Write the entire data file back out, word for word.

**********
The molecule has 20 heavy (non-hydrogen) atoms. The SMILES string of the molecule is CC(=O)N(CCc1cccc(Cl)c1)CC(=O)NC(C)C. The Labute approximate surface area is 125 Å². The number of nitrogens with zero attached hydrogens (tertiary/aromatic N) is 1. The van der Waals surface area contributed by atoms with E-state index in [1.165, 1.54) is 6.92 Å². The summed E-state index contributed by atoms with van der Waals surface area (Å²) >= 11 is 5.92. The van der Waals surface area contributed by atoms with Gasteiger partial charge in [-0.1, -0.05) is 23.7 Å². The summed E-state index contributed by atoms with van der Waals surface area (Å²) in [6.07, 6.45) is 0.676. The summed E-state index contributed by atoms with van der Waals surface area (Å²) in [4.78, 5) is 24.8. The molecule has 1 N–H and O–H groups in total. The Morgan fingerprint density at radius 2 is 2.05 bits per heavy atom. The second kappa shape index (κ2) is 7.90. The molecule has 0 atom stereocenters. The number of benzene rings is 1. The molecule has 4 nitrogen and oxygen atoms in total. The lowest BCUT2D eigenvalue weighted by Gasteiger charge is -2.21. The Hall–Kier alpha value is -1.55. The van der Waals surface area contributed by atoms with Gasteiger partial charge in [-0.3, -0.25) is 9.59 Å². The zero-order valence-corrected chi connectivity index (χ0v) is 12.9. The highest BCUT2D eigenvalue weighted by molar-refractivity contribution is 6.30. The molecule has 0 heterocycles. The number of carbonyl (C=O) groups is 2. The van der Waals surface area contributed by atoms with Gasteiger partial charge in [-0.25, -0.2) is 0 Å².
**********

The molecule has 20 heavy (non-hydrogen) atoms. The SMILES string of the molecule is CC(=O)N(CCc1cccc(Cl)c1)CC(=O)NC(C)C. The Labute approximate surface area is 125 Å². The number of nitrogens with zero attached hydrogens (tertiary/aromatic N) is 1. The van der Waals surface area contributed by atoms with E-state index in [1.165, 1.54) is 6.92 Å². The summed E-state index contributed by atoms with van der Waals surface area (Å²) >= 11 is 5.92. The van der Waals surface area contributed by atoms with Gasteiger partial charge in [-0.1, -0.05) is 23.7 Å². The summed E-state index contributed by atoms with van der Waals surface area (Å²) in [6.07, 6.45) is 0.676. The summed E-state index contributed by atoms with van der Waals surface area (Å²) in [4.78, 5) is 24.8. The molecule has 1 N–H and O–H groups in total. The Morgan fingerprint density at radius 2 is 2.05 bits per heavy atom. The second kappa shape index (κ2) is 7.90. The molecule has 0 atom stereocenters. The number of benzene rings is 1. The molecule has 4 nitrogen and oxygen atoms in total. The lowest BCUT2D eigenvalue weighted by Gasteiger charge is -2.21. The Hall–Kier alpha value is -1.55. The van der Waals surface area contributed by atoms with Gasteiger partial charge in [-0.3, -0.25) is 9.59 Å². The zero-order valence-corrected chi connectivity index (χ0v) is 12.9. The highest BCUT2D eigenvalue weighted by molar-refractivity contribution is 6.30. The molecule has 0 heterocycles. The number of carbonyl (C=O) groups is 2. The van der Waals surface area contributed by atoms with Gasteiger partial charge in [-0.25, -0.2) is 0 Å².